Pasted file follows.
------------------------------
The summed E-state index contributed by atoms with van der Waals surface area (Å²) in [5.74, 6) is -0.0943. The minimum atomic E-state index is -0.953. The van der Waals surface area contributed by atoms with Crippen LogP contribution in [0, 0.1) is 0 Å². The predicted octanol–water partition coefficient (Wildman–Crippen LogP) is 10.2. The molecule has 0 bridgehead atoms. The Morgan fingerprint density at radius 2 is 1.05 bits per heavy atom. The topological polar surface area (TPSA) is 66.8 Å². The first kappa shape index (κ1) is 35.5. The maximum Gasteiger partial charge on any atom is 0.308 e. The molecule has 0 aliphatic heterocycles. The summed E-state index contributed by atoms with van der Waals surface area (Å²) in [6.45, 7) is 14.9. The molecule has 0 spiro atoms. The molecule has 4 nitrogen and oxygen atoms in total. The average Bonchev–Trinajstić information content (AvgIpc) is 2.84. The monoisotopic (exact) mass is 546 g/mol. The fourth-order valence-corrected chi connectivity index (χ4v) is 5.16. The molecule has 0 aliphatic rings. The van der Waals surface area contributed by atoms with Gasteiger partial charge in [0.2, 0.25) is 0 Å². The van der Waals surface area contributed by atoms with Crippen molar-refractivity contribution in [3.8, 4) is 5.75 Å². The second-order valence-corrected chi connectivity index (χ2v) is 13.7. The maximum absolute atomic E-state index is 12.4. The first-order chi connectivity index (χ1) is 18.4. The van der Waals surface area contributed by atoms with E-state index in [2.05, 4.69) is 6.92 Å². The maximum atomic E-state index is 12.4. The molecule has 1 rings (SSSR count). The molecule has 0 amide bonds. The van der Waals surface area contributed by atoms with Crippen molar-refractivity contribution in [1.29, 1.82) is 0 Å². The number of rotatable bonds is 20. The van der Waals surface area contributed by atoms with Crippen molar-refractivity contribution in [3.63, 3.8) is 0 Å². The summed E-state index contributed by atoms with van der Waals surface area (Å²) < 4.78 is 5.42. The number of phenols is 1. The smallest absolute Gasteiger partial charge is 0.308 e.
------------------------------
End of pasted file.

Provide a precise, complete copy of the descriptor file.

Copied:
The summed E-state index contributed by atoms with van der Waals surface area (Å²) in [5.74, 6) is -0.0943. The minimum atomic E-state index is -0.953. The van der Waals surface area contributed by atoms with Crippen LogP contribution in [0, 0.1) is 0 Å². The predicted octanol–water partition coefficient (Wildman–Crippen LogP) is 10.2. The molecule has 0 bridgehead atoms. The Morgan fingerprint density at radius 2 is 1.05 bits per heavy atom. The topological polar surface area (TPSA) is 66.8 Å². The first kappa shape index (κ1) is 35.5. The maximum Gasteiger partial charge on any atom is 0.308 e. The molecule has 0 aliphatic heterocycles. The summed E-state index contributed by atoms with van der Waals surface area (Å²) in [6.45, 7) is 14.9. The molecule has 0 spiro atoms. The molecule has 4 nitrogen and oxygen atoms in total. The average Bonchev–Trinajstić information content (AvgIpc) is 2.84. The monoisotopic (exact) mass is 546 g/mol. The fourth-order valence-corrected chi connectivity index (χ4v) is 5.16. The molecule has 0 aliphatic rings. The van der Waals surface area contributed by atoms with Gasteiger partial charge in [0.2, 0.25) is 0 Å². The van der Waals surface area contributed by atoms with Crippen molar-refractivity contribution in [3.8, 4) is 5.75 Å². The second-order valence-corrected chi connectivity index (χ2v) is 13.7. The maximum absolute atomic E-state index is 12.4. The first-order chi connectivity index (χ1) is 18.4. The van der Waals surface area contributed by atoms with E-state index in [2.05, 4.69) is 6.92 Å². The maximum atomic E-state index is 12.4. The molecule has 1 rings (SSSR count). The molecule has 0 amide bonds. The van der Waals surface area contributed by atoms with Crippen molar-refractivity contribution in [1.29, 1.82) is 0 Å². The number of rotatable bonds is 20. The van der Waals surface area contributed by atoms with Crippen molar-refractivity contribution in [3.63, 3.8) is 0 Å². The summed E-state index contributed by atoms with van der Waals surface area (Å²) < 4.78 is 5.42. The number of phenols is 1. The smallest absolute Gasteiger partial charge is 0.308 e.